Dr. Stuart I. FeldmanStuart I. Feldman has been named director of the newly established IBM Institute for Advanced Commerce in Hawthorne, New York. The Institute brings together top leaders in business and academia to research the impact of emerging technologies on the future of business and commerce. As director, Feldman oversees the work of more than 50 IBM scientists whose projects focus primarily on advanced solutions and technologies for complex business-to-business applications.
In addition, Feldman manages a technical staff of more than 100 researchers in network-related technologies including web servers, anti-virus software, content management, multimedia, collaboration, high-performance databases, distributed computing, and electronic commerce.
Feldman joined IBM in 1995 as Department Group Manager, Network Applications Research. Prior to coming to IBM, Feldman spent eleven years at Bellcore, where he held several research management positions in software engineering and computing systems. He was also chief architect of a major new product line for operations support of broadband networks. Feldman was the Technical Leader of the Telecommunications Information Networking Architecture Consortium (TINA-C), an international research group made up of leading telecommunications and computing companies around the world.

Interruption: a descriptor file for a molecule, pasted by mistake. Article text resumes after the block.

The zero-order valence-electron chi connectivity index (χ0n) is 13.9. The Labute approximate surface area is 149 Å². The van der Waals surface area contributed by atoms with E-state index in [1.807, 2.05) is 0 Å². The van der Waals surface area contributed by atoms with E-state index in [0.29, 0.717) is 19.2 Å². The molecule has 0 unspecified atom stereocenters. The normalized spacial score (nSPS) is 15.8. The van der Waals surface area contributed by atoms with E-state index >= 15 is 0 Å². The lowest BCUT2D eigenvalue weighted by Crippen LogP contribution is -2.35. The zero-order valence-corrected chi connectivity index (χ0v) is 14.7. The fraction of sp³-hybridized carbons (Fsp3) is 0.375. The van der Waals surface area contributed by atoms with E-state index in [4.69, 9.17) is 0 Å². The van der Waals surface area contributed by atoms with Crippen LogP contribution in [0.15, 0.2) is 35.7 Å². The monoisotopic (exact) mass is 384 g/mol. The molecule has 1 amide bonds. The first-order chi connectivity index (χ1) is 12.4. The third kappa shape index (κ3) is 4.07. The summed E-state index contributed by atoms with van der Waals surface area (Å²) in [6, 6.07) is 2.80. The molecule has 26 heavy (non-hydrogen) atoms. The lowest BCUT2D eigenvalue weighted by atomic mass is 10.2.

Before joining Bellcore, he spent ten years as a computer science researcher at Bell Labs. Feldman was a member of the original UNIX research team, and is best known as the creator of the Make configuration management system, as well as the author of the first Fortran-77 compiler.
Feldman has published numerous research papers in software engineering, programming languages, and scientific computing. He is an ACM Fellow, an IEEE Fellow, and a member of Phi Beta Kappa and Sigma Xi. He is a member of the AAAS National Council on Science and Technology Education and the Steering Board of the Joint ACM-IEEE Task Force on Software Engineering as a Profession. He has served on the board of the Computing Research Association and as chair of
Feldman received an A.B. in Astrophysical Sciences from Princeton University and a Ph.D in Applied Mathematics from the Massachusetts Institute of Technology.
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